|Andy Warhol's dollar signs and flowers with Jeff Koons' puppy vases|
Take Alex Katz. "I talked with Alex, and he was reluctant to be in the show," said Prather, pointing out that unlike most artists in the show, Warhol and Katz were contemporaries.
I.e., they could credibly argue over who had bragging rights to various practices.
|Alex Katz, "Lita"|
Both artists did a portrait of art collector Lita Hornick, but Katz's came first, and he claimed that he saw Warhol studying his version at Hornick's house before doing his own.
"Influence is a tricky thing," Prather remarked.
Eventually Katz came around to being in the show, and his "Lita" made the cut.
|Warhol's Birmingham riots, based on a news photo|
Another artist, whom Prather declined to name, told her that "his color came from Warhol, but he didn't want to be in the show because he didn't want to be in Andy's shadow."
He has a point.
The show has some 45 major works by Warhol. They range from his recreation of Brillo soap-pad boxes and paintings of Campbell's soup cans, to his silkscreen electric chair series and portraits of Liz and Jackie, to his screen tests of Nico, his dollar sign works, and his cow wallpaper. The show is worth seeing if only to catch the seminal moments in Warhol's career.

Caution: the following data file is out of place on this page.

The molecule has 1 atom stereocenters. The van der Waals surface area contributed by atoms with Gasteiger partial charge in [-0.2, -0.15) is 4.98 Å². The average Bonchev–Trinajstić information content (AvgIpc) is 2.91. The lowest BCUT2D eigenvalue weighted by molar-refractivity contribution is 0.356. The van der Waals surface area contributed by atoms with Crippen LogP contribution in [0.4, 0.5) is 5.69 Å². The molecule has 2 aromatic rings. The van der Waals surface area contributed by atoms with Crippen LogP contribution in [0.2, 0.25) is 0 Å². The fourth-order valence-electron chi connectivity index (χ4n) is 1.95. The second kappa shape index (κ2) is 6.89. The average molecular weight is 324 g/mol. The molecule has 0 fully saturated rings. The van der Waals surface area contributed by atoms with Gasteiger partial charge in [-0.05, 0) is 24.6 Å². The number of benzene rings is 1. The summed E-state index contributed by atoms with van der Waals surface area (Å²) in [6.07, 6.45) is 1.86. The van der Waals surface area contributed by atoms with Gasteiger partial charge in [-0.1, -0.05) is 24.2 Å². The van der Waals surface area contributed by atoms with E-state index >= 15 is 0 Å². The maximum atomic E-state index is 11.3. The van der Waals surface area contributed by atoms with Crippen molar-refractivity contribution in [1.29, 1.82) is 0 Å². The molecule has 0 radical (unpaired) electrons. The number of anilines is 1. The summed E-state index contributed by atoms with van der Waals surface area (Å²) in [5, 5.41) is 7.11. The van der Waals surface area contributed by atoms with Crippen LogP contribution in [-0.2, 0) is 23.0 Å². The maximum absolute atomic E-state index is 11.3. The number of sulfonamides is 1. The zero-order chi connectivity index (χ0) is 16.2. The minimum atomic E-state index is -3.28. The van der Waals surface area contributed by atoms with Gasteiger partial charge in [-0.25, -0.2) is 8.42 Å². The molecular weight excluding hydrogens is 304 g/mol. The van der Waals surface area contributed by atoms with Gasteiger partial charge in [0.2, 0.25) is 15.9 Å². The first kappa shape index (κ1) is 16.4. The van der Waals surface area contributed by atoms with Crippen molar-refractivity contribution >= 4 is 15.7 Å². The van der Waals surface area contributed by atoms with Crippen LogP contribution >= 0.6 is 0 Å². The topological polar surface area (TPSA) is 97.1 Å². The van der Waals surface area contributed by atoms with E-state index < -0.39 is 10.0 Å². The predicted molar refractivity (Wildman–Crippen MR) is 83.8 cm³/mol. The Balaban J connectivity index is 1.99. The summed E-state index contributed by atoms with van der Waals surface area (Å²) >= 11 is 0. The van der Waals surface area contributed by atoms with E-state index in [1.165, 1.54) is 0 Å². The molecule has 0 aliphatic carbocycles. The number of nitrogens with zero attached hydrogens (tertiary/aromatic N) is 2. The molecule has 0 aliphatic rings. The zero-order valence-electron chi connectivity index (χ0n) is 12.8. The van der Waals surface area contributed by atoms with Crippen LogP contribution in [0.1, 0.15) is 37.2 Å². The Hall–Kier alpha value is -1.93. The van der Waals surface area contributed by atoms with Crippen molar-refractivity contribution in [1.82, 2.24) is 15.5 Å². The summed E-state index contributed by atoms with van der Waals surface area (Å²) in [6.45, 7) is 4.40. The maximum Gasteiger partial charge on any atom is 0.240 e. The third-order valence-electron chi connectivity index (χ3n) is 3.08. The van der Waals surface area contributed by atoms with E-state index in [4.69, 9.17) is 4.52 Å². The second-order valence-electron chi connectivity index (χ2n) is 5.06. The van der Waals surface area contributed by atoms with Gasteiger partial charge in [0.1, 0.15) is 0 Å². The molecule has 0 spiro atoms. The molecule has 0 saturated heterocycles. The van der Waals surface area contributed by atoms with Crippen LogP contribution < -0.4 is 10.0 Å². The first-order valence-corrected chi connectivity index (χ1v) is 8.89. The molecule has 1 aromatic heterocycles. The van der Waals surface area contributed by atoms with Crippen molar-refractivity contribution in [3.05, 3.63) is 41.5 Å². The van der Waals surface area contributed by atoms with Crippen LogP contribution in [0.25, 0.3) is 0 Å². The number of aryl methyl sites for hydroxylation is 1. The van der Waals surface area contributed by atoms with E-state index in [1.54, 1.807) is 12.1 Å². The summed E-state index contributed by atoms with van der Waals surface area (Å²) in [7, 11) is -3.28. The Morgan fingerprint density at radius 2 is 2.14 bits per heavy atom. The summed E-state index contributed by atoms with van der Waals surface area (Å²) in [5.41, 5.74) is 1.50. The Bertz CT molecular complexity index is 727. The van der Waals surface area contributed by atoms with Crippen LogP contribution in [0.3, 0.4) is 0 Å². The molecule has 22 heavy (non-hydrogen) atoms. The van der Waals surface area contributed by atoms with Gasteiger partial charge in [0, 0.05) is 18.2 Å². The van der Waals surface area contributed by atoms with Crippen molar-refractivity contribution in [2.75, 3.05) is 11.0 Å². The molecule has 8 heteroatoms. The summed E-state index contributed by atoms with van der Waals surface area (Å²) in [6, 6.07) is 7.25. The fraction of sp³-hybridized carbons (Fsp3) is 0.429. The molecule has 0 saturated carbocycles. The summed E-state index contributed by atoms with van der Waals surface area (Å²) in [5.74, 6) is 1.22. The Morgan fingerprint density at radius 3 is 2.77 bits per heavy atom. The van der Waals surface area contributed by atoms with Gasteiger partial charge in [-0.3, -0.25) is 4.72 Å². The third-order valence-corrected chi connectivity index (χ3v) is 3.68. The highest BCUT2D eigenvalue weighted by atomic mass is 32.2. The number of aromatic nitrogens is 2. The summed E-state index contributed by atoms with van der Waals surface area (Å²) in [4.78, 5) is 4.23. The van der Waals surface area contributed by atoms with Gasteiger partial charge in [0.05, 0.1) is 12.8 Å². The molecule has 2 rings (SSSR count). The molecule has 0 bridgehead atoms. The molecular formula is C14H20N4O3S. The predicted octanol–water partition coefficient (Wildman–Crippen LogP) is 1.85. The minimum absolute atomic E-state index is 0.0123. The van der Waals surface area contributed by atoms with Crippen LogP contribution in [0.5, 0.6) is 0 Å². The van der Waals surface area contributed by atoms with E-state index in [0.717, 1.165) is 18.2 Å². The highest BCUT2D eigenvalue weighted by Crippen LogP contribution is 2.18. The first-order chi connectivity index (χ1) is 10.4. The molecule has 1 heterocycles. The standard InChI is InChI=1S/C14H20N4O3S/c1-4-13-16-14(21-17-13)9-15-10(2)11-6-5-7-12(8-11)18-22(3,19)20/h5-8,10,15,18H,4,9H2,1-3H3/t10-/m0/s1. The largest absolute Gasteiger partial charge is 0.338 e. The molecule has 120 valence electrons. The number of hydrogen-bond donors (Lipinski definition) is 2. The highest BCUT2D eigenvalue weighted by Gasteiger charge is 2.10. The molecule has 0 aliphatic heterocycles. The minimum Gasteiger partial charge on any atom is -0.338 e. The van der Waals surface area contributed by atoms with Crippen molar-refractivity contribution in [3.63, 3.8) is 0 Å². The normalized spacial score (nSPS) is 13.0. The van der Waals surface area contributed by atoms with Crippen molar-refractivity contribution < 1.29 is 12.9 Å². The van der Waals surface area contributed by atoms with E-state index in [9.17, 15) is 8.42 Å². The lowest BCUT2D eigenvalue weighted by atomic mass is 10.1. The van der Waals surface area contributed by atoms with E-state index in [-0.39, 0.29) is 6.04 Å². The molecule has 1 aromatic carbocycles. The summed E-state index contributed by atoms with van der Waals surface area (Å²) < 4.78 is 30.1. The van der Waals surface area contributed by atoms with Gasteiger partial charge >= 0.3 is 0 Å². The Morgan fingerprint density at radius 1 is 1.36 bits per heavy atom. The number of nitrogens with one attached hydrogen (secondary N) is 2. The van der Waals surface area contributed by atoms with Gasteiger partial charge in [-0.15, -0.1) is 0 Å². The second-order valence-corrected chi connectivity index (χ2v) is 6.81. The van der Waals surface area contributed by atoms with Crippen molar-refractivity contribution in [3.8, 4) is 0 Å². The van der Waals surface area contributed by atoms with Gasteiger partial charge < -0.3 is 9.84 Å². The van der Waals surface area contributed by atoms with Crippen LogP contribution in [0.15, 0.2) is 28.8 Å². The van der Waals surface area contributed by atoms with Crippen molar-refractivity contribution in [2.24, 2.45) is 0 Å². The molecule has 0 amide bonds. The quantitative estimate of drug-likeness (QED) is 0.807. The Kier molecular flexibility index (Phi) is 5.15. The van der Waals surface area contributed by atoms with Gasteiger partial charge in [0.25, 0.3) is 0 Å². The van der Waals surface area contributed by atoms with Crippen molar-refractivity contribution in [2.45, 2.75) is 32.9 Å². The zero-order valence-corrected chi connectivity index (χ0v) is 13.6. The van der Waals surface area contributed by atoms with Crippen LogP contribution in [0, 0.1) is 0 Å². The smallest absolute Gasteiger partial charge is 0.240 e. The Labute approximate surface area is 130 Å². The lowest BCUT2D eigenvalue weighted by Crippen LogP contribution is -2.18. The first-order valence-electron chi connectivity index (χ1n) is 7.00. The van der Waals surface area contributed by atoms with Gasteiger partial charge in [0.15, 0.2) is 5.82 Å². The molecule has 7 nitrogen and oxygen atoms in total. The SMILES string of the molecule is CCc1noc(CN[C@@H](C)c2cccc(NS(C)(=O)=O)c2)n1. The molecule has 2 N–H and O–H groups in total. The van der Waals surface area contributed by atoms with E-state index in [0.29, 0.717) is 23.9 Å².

|Ed Ruscha's Standard Oil gas station on fire|
The show is organized around five themes: daily news, celebrity and power, queer (the curators' term) studies, something called "consuming images," which is an umbrella for appropriation, abstraction, and serial imagery, and finally "no boundaries," which deals with art as business, collaboration, and spectacle.
|Tuymans' portrait of Condi Rice|
And the show also satisfies some "what's the big deal" questions. Richard Prince, for example, has been much in the news lately because of a court case accusing him of infringing a photographer's copyright, and for those who haven't seen his blown-up photo of a photo of a cowboy taken from a tobacco ad -- well, here it is.
Sometimes the connection to Warhol is strained, which tends to minimize the other artists' work. For example, what do Warhol's neutral electric chairs have to do with Felix Gonzalez-Torres' intimate pile of candy, an allegorical tribute to his lover dead from AIDS? The theme of death, a constant in Western art, is quite independent of Warhol.
Still, in a cynical all-Warhol, all-the-time art world, "Regarding Warhol" is a reminder of how impressive his art is, how many of his works have become part of the cultural heritage, and how as he was continually remaking himself, he was also in many ways remaking art.
"Regarding Warhol: Sixty Artists Fifty Years," Metropolitan Museum of Art, Fifth Avenue at 82nd Street, September 18 to December 31
Text and photos (c) 2012 Laura Gilbert